questions I addressed myself and which, in turn, I addressed to the people
who look at these photographs.
I believe that good
photographs are multi-layered and everyone sees himself in an image; a
photograph is a mirror. The photograph doesn't pretend, and I don't pretend
to give an answer, but rather to address questions. I would say that those
questions are contained in the very title "Exile at Home." What
is Exile? What is Home? What have we done with the promise? The photographs
are very multi-layered and very ambiguous. Where is Exile and where is
Home? I think that the tension between Exile and Home almost plays itself
as a mirror; you almost could interchange the terms.
The question that
I addressed during the year that I stayed in Israel, listening to people,
is really: "What have we done with the promise, what could we have
done with the promise and what can we do today with this promise?"
Because I believe that there is a promise attached to this Land, for both
secular and religious people. But at the same time can we say that Israel
is home? I think that Yehuda Amichai's poems say exactly the same thing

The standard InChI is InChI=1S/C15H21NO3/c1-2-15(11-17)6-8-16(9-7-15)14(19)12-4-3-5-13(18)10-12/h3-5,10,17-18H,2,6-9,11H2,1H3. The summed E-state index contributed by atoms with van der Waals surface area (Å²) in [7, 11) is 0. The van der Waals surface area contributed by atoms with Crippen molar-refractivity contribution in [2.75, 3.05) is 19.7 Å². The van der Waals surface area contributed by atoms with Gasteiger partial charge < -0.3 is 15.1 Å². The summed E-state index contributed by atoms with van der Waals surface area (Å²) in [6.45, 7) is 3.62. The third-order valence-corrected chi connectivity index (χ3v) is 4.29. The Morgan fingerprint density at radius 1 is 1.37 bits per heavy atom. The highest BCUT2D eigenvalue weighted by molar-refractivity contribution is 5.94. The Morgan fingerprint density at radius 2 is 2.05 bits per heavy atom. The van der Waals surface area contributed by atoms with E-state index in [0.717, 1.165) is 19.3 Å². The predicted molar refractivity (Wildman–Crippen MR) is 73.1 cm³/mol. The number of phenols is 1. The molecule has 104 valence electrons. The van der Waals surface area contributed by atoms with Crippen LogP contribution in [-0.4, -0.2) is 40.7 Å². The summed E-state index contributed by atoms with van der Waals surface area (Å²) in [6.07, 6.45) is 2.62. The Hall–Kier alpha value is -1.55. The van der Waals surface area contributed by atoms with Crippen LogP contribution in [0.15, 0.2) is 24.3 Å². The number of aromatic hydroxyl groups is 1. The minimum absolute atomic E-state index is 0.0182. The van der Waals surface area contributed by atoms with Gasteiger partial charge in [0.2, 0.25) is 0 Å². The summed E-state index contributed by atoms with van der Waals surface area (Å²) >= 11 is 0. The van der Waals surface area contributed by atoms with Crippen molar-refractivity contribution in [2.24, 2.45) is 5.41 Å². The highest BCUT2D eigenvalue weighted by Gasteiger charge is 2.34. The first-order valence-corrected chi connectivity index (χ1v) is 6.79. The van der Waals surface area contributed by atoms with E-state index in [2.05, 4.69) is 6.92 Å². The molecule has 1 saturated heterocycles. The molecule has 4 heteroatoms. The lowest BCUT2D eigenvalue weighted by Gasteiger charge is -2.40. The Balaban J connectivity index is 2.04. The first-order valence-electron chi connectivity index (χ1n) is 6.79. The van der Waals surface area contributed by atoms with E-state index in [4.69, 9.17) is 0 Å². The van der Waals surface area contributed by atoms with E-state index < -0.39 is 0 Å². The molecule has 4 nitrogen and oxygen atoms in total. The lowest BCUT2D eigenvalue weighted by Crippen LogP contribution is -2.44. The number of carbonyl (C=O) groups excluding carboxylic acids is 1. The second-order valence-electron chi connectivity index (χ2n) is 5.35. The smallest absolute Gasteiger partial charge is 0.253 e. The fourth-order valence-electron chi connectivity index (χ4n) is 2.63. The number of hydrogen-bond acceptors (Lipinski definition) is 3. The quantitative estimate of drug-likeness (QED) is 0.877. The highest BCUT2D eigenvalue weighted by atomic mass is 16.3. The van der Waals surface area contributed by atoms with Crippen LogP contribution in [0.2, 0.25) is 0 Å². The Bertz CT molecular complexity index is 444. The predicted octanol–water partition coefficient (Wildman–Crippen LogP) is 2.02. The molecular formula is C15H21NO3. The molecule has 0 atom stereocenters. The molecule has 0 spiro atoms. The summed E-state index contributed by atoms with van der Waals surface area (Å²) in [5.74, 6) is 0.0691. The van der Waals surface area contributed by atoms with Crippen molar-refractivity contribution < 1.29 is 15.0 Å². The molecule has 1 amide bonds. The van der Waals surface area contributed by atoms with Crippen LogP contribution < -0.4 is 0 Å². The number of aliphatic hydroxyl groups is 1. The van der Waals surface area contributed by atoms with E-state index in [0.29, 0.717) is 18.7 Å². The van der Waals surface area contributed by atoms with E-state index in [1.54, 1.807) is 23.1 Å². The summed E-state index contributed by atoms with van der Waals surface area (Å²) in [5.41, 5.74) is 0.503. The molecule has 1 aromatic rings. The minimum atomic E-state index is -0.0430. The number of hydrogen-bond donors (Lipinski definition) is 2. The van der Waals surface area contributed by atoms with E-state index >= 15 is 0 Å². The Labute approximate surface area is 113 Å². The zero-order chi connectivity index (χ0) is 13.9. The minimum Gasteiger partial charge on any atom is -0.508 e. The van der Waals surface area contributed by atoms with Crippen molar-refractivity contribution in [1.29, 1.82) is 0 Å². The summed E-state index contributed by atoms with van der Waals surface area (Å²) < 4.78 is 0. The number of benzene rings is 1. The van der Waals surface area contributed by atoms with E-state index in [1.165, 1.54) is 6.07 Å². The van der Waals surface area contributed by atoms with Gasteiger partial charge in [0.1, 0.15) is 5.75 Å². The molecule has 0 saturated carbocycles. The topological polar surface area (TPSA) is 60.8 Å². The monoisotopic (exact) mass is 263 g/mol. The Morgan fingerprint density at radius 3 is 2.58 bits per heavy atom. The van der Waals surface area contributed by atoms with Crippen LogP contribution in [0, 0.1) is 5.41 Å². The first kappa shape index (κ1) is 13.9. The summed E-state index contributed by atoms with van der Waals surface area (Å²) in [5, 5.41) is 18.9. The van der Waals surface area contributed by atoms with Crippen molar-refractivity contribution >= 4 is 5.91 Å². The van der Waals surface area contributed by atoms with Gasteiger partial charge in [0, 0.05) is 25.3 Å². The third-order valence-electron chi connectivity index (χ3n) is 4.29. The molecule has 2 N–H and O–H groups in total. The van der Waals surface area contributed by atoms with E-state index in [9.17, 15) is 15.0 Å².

that my photographs say or question the same things that my photographs
question. Ultimately, I really would like the viewer to unfold my journey,
to start his or her own journey. The photograph is a journey.
you could share with us a few anecdotes about these people's feelings
about promise and reality, home and exile
how they resolved it or whether they remain in a position of question.
Nobody spoke with those very terms, "exile" and "home,"
but it is exactly what it meant for them. Each of my photographs was nurtured
by my dialogue with them and the small stories that they told me.
I will give you one
example. One of the last photographs in the book where you see the dancers
Oleg, Maya and Galia Barsky. I was talking with them because they were
the family I had chosen to be in this essay. I choose fourteen families
out of many more I had photographed (about fifty), so that the fourteen
families would truly represent the largest ethnic and cultural diversity,
from America to Yemen, from India to Birobidjan. I spent an evening with
the family, having dinner. I asked them to tell me about their day. They
were complaining that they danced in a theater in Moscow and that it was
really cultural, very creative.
When they arrived
in Israel they had to give up their art in order to make a living. Now
they were dancing as entertainment for people who had enough money to
invite a "Russian ensemble" for their wedding or bar mitzvah.
What they said (and this is where the idea for the photograph came from)
was, "Why don't people want me to be myself, why do the want me to
be Marilyn Monroe and my husband, Fred Astaire?" They
showed me their video and I saw them as Marilyn Monroe and Fred Astaire.
Again, it was the
question that is always there, the tension between the other and the self.
What is identity about? What have Jews been fighting for, for thousands
of years? The dilemma is: "How far we can become the other and remain